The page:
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How to Live to Be 100+
By Susan Merenstein

I am grateful to have just returned from on a short vacation from the brutal Polar Vortex. My husband and I declared this a “moving vacation”, miles of beach walking, good healthy food, minimal alcohol, and just enough sun exposure to make lots of vitamin D!

Another benefit of vacation is my ability to set aside precious research and discovery time. This time, the far reachable, sometimes unattainable longevity and life expectancy. This is a fascinating You Tube TED talk from Dan Buettner: How to live to be 100+

There are 3 main areas of longevity in the world or Blue Zones where there are 10 x the number of Centenarians as compared to other parts of the world.

America’s Blue Zone is Loma Linda California where the average lifespan is 89 for women and 87 for men. They follow a Bible diet of green plants and legumes, little meat and they treasure their Sanctuary Time which is from sunset Friday to sunset Saturday.

During this time all work is halted, family time is of the utmost importance and they spend time walking in nature.

The ground zero of longevity are the Okinawan islands (where the oldest living female population live AND the largest disability free life expectancy in the world ). Also the Okinawans live 7 good years longer than the average American and have 1/5th the rate of breast and colon cancer and 1/6th the rate of cardiovascular disease.

The last Blue Zone covered in the talk is the Island of Sardinia 125 miles off the Italian coast (where the men live longer than women and there is a wine with 3 times the polyphenol antioxidant content of any wine in the world called Konenow). All of these areas have the following similar lifestyle mantras:

  1. Move Naturally
    - Physical Activity-steady moving lifestyle with regular low intensity sustained physical activity.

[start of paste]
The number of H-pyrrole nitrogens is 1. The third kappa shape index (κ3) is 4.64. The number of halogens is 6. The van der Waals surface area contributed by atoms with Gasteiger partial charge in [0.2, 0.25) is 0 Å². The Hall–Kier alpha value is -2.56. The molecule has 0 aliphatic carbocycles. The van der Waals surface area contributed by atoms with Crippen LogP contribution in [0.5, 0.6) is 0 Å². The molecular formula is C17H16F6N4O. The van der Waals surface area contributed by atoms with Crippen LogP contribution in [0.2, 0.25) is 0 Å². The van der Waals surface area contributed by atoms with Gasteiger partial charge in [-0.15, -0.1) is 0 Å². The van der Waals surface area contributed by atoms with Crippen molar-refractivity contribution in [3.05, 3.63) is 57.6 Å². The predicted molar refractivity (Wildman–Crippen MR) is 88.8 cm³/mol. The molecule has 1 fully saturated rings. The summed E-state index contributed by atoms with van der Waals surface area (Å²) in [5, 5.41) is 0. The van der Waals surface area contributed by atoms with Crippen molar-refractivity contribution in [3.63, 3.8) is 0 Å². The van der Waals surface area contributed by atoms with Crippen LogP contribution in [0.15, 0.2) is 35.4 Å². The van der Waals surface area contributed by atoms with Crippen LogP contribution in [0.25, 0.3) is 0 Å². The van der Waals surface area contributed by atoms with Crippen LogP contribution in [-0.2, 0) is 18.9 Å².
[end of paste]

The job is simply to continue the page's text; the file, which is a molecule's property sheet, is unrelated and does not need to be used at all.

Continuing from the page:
- No Conveniences (i.e. yard work, parking, taking steps)
    - Walk (the only proven way to stave off cognitive decline), gardening, dancing
  2. Right Outlook
    - Downtime is crucial
    - De-stress whenever possible - 15 minutes a day can change us from inflammation to anti-inflammation state in the body
  3. Sense of Purpose - can add 7 years of longevity
    - Ikigai - This is the Okinowan word for “the reason for which you wake up in the morning”
    - Activate brain with giving to and teaching others.
    - In Okinawa there is no word for “retirement”. They keep working.
    - In the U.S. we have 2 phases of our adult lives ... work phase and retirement phase where we sit all day and stop being purposeful. If an older person is treated with respect and appreciation, life expectancy goes up 4-6 years.
    - Activate your pleasure centers to increase endorphin production, the body’s natural Morphine.
  4. Eat/Drink Wisely - No diet in the history of the world ever works for more than 2% of the population.
    - Colorful Plant based diet
    - Eliminate burdensome food (i.e. gluten, cow dairy, genetically modified)
    - Organic/home grown-no pesticides, Aspartame, or other known food poisons
    - 80% rule - stop eating when 80% full-goes back to Confucius saying that Okinawans abide by daily all of their lives.
  5. Connection
    - Family first and care for the elderly in the family
    - Belong to a faith based community-adds 4-14 years extra life expectancy if do it 4x a month
    - Right tribe-good influences of friends on health and wellness “Isolation kills”

I would like to add that there are no pills or proven treatments that can slow aging. We have 35 trillion cells in our bodies that turn over every 8 years and each time damage builds up. A 65 year old ages 120 times faster than a 12 year old. Best science shows our lifespan capacity is 90 years. Average in the U.S. is 78 years.

Take from my list what feels right to you and make your own “elixir of longevity”.

Be open to modifications.

Balance your hormones as they are the foundation of health.

Have a wonderful day filled with purpose, courage to follow your dreams, surround yourself with your support team (family and friends), love and allow yourself to be loved, move and eat wisely, practice daily solitude when you hear God, be humble and grateful for what you have!

This work is never done, so keep on living!

Susan Merenstein, Pharmacist and Owner, Murray Avenue Apothecary, can be reached at (412) 421-4996. For more information, visit www.maapgh.com-www.labnaturals.com-www.yourgoddessroom.com.



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